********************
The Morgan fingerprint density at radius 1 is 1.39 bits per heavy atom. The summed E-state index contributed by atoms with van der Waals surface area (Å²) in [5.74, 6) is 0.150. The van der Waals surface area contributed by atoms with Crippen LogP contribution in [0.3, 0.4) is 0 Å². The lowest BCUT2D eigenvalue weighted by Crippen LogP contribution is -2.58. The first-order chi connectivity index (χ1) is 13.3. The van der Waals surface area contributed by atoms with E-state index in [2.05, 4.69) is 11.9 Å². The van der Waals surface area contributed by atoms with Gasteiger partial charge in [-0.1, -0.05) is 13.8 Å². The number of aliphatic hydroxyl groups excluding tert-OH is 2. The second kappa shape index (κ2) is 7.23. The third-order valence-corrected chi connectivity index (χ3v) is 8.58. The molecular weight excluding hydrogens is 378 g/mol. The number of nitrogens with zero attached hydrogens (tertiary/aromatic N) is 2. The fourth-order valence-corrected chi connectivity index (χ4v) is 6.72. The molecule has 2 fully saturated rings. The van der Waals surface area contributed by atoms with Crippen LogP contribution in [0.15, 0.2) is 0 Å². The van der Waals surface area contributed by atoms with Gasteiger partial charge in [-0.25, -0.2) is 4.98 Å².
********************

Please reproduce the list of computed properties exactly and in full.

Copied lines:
The Morgan fingerprint density at radius 1 is 1.39 bits per heavy atom. The summed E-state index contributed by atoms with van der Waals surface area (Å²) in [5.74, 6) is 0.150. The van der Waals surface area contributed by atoms with Crippen LogP contribution in [0.3, 0.4) is 0 Å². The lowest BCUT2D eigenvalue weighted by Crippen LogP contribution is -2.58. The first-order chi connectivity index (χ1) is 13.3. The van der Waals surface area contributed by atoms with E-state index in [2.05, 4.69) is 11.9 Å². The van der Waals surface area contributed by atoms with Gasteiger partial charge in [-0.1, -0.05) is 13.8 Å². The number of aliphatic hydroxyl groups excluding tert-OH is 2. The second kappa shape index (κ2) is 7.23. The third-order valence-corrected chi connectivity index (χ3v) is 8.58. The molecular weight excluding hydrogens is 378 g/mol. The number of nitrogens with zero attached hydrogens (tertiary/aromatic N) is 2. The fourth-order valence-corrected chi connectivity index (χ4v) is 6.72. The molecule has 2 fully saturated rings. The van der Waals surface area contributed by atoms with Crippen LogP contribution in [0.15, 0.2) is 0 Å². The van der Waals surface area contributed by atoms with Gasteiger partial charge in [-0.25, -0.2) is 4.98 Å².